Grover Cleveland, the Forgotten President, and Hawaii

Since the Cold War, the United States government has regularly participated in coup d'état operations and invasions of weaker nations’ governments that it deemed contrary to the interests of the United States, its politicians, and its corporations, from Iran, Syria, Afghanistan, Iraq, and Turkey to Cuba, Nicaragua, Venezuela, Brazil, and Chile. The United States has become a superpower, and it has the power to decide which governments are fit to exist and which ones should be replaced by rebel groups. As I have argued previously, the United States was not founded upon the principle of empire, yet this is exactly what we have become. The natural inclination towards imperialism began with the country’s inception and grew out of control during the Cold War. There was, however, a president that hindered imperialism in Hawaii in the late nineteenth century.

Grover Cleveland is not considered a great president by many, nor is he even well-known by most Americans, yet his actions in Hawaii (as well as in other areas) were heroic. Imagine if a president were to challenge the foreign policy status quo today. He or she would be considered by the war hawk-run politics in Washington, D.C. as weak on national security, uncompassionate towards the plight of others, an isolationist, or an ignorant and naïve idiot. Even during his time as president, there was much pressure to ramp up activities in Hawaii and even annex it. Yet, Cleveland, like in many of his endeavors as president and governor of New York, fought for what was right and against corruption.

During Cleveland’s first term as president, he renewed a trade treaty with Hawaii that was first initiated during the Ulysses Grant administration, and this treaty allowed the United States to have access to build a naval base at Pearl Harbor. After Cleveland lost the 1888 election, President Benjamin became a proponent of Hawaiian annexation. The United States attempted to establish a protectorate over the islands, and Harrison even sent in American troops to quell a rebellion in 1889. Hawaiian Queen Liliuokalani, who was an anti-imperialist, took over as the country’s monarch after a depression swept across the islands due to the McKinley Tariff being passed by the United States Congress (Hawaiian sugar relied heavily on the American market). Liliuokalani was more of a traditionalist leader who strengthened the power of the monarch, and the nationalist view of her reign was an obstacle to the idea of American annexation.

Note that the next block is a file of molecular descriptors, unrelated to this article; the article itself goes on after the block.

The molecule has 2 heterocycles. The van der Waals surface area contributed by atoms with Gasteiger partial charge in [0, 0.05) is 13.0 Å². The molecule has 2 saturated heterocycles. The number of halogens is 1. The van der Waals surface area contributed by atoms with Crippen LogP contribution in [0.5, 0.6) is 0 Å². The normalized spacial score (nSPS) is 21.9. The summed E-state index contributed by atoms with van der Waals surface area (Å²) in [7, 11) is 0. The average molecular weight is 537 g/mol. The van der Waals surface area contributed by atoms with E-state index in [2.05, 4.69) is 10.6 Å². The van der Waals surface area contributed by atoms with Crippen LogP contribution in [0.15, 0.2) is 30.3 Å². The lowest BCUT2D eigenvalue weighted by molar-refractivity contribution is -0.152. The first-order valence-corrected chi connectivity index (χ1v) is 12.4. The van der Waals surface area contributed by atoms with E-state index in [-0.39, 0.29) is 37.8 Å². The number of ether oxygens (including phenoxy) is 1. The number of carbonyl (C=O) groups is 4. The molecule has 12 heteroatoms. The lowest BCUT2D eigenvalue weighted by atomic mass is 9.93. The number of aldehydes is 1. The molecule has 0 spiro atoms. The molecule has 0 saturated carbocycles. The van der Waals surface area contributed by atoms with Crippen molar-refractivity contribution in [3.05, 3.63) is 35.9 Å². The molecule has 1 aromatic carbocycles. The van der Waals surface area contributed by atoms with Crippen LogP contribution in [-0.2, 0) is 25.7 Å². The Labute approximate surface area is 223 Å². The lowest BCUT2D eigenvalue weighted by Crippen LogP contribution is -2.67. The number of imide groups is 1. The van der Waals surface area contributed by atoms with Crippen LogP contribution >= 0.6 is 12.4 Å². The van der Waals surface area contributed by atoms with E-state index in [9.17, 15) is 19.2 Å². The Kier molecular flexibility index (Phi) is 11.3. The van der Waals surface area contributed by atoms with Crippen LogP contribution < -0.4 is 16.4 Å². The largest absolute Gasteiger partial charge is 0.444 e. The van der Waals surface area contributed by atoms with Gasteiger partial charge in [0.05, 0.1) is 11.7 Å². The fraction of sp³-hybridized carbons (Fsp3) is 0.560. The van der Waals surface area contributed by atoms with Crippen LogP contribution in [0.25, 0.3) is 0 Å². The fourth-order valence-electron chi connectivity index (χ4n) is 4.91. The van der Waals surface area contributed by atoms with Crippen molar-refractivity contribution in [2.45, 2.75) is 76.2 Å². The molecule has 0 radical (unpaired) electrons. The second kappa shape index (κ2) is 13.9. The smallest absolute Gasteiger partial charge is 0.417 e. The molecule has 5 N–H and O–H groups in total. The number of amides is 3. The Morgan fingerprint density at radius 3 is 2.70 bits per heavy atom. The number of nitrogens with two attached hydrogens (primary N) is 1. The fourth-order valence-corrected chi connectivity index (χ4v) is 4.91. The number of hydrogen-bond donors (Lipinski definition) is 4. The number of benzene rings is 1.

In 1893, a coup was planned by United States Minister (to Hawaii) John Stevens, Sanford Dole and other white and wealthy sugar planters, and native Hawaiians who wanted a republic. Stevens, without even presidential approval, brought in an American warship and troops to prevent the monarchy from fighting off the rebellion. Dole was named president of the new American protectorate, now called the Republic of Hawaii. The Harrison administration supported annexation, but before the treaty could be ratified in the Senate, Cleveland made his way back to the presidency, becoming the first and only president in American history (so far) to have two nonconsecutive terms. The new president took the treaty out of consideration, and he even sent a team to Hawaii to investigate the coup and American wrongdoing in it. The report that came back stated that annexation was not supported by native Hawaiians, and that the coup was really about protecting the interests of white sugar planters. Cleveland, though not willing to send in American troops to overthrow the new government, ordered Dole to step down and to have the former government under Queen Liliuokalani reestablished, but Dole ignored Cleveland’s request. After much resistance, Cleveland had no choice but to leave the matter to Congress, and the white-dominated Hawaiian government remained in power until Hawaii became an American territory in 1900.

This story may not have a happy ending for the Hawaiians and does show the early stages of American global imperialism, but it also shows the courage and principal of an American president who tried to do what was right and resist the urge for domination of a smaller nation. In 1993, Congress and President Clinton passed a joint resolution apologizing on behalf of the United States to the native Hawaiians for the American-led coup one hundred years earlier. Perhaps one day, the United States will have another American president who stands up to the war hawks and terminates American involvement in the affairs of other countries. Until that day, we continue to meddle and cause deteriorated relations with other nations and resentment abroad.

Thank you for reading, and please check out my book, The Global Bully, and website for more examples of United States involvement in other nations.
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Published on July 25, 2018 03:20
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